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The Giant's Causeway (or Irish: Clochán na bhFómharach) is an area of about 40,000 interlocking basalt columns, the result of an ancient volcanic eruption. It is located on the northeast coast of Northern Ireland, about two miles (3 km) north of the town of Bushmills. It was declared a World Heritage Site by UNESCO in 1986, and a National Nature Reserve in 1987 by the Department of the Environment for Northern Ireland. In a 2005 poll of Radio Times readers, the Giant's Causeway was named as the fourth greatest natural wonder in the United Kingdom. The tops of the columns form stepping stones that lead from the cliff foot and disappear under the sea. Most of the columns are hexagonal, although there are also some with four, five, seven and eight sides. The tallest are about 12 metres (36 ft) high, and the solidified lava in the cliffs is 28 metres thick in places.
The Giant's Causeway is today owned and managed by the National Trust and it is the most popular tourist attraction in Northern Ireland.
During the Paleogene period, Antrim was subject to intense volcanic activity, when highly fluid molten basalt intruded through chalk beds to form an extensive lava plateau. As the lava cooled rapidly, contraction occurred. While contraction in the vertical direction reduced the flow thickness (without fracturing), horizontal contraction could only be accommodated by cracking throughout the flow. The extensive fracture network produced the distinctive columns seen today. The basalts were originally part of a great volcanic plateau called the Thulean Plateau which formed during the Paleogene period.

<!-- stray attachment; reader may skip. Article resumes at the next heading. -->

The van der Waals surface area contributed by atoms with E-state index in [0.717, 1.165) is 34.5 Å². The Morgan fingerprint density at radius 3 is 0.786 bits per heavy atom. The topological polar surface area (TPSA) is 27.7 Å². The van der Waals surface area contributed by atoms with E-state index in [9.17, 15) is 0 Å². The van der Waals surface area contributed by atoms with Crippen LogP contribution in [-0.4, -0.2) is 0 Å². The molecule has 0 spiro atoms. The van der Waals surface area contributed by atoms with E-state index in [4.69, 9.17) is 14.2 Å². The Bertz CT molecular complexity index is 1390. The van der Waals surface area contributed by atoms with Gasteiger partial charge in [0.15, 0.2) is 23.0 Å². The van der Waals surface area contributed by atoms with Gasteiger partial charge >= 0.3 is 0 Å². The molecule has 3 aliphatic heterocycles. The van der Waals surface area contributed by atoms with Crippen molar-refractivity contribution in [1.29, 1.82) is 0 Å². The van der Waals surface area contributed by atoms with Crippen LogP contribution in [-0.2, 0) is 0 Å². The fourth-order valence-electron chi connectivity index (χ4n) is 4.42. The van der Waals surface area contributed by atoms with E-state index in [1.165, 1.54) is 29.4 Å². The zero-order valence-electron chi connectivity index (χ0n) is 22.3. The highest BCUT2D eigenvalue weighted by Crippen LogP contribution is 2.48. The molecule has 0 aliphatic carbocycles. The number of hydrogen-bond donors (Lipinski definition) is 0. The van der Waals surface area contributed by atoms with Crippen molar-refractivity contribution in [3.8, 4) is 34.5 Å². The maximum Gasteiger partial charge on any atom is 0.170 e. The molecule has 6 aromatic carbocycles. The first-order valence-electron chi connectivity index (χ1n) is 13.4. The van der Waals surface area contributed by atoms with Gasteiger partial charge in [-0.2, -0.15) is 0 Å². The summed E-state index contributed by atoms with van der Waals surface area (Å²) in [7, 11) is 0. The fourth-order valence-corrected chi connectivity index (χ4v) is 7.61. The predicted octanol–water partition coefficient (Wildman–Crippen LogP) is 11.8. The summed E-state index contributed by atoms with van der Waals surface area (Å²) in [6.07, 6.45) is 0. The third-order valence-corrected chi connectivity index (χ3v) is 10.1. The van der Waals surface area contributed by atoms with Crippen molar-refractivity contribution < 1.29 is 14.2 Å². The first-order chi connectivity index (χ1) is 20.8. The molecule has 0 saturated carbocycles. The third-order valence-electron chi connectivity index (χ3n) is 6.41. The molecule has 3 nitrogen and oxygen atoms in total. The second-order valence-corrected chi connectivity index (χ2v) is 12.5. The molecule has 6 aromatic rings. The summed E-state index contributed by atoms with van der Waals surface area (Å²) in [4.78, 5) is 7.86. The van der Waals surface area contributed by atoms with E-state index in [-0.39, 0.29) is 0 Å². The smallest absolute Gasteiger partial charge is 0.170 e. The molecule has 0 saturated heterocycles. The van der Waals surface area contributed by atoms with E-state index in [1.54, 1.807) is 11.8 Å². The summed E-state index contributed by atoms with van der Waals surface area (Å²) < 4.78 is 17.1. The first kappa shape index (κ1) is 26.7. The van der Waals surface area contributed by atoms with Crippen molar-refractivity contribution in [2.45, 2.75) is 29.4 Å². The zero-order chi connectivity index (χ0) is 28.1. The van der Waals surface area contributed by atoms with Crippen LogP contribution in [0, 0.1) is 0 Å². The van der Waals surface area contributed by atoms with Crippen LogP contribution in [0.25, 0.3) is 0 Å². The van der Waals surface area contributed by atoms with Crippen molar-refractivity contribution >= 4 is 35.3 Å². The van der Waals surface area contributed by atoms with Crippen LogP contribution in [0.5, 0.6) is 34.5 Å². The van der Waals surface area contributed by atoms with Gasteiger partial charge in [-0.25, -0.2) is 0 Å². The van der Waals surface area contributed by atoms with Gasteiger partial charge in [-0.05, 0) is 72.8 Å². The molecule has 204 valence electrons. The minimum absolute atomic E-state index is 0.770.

Legend has it that the Irish giant Fionn mac Cumhaill (Finn McCool) built the causeway to walk to Scotland to fight his Scottish counterpart Benandonner. One version of the legend tells that Fionn fell asleep before he got to Scotland. When he did not arrive, the much larger Benandonner crossed the bridge looking for him. To protect Fionn, his wife Oonagh laid a blanket over him so he could pretend that he was actually their baby son. In a variation, Fionn fled after seeing Benandonner's great bulk, and asked his wife to disguise him as the baby. In both versions, when Benandonner saw the size of the 'infant', he assumed the alleged father, Fionn, must be gigantic indeed. Therefore, Benandonner fled home in terror, ripping up the Causeway in case he was followed by Fionn.
Another variation is that Oonagh painted a rock shaped like a steak and gave it to Benandonner, whilst giving the baby (Fionn) a normal steak. When Benandonner saw that the baby was able to eat it so easily, he ran away, tearing up the causeway.
The "causeway" legend corresponds with geological history in as much as there are similar basalt formations (a part of the same ancient lava flow) at the site of Fingal's Cave on the isle of Staffa in Scotland.
The trip in Ireland was very good and met our expectations.
All arrangements made by you was very good and the attractions suggested were as described for you. We visit all places that the time permmited and without any stress or discomfort. The hotels and B&B met our expectations too.
I do not have any problem to drive and found the places.
The detailed informations sent by you give me all that I needed.
Congratulations for your and thanks very much.
Ney Dos Santos, Brazil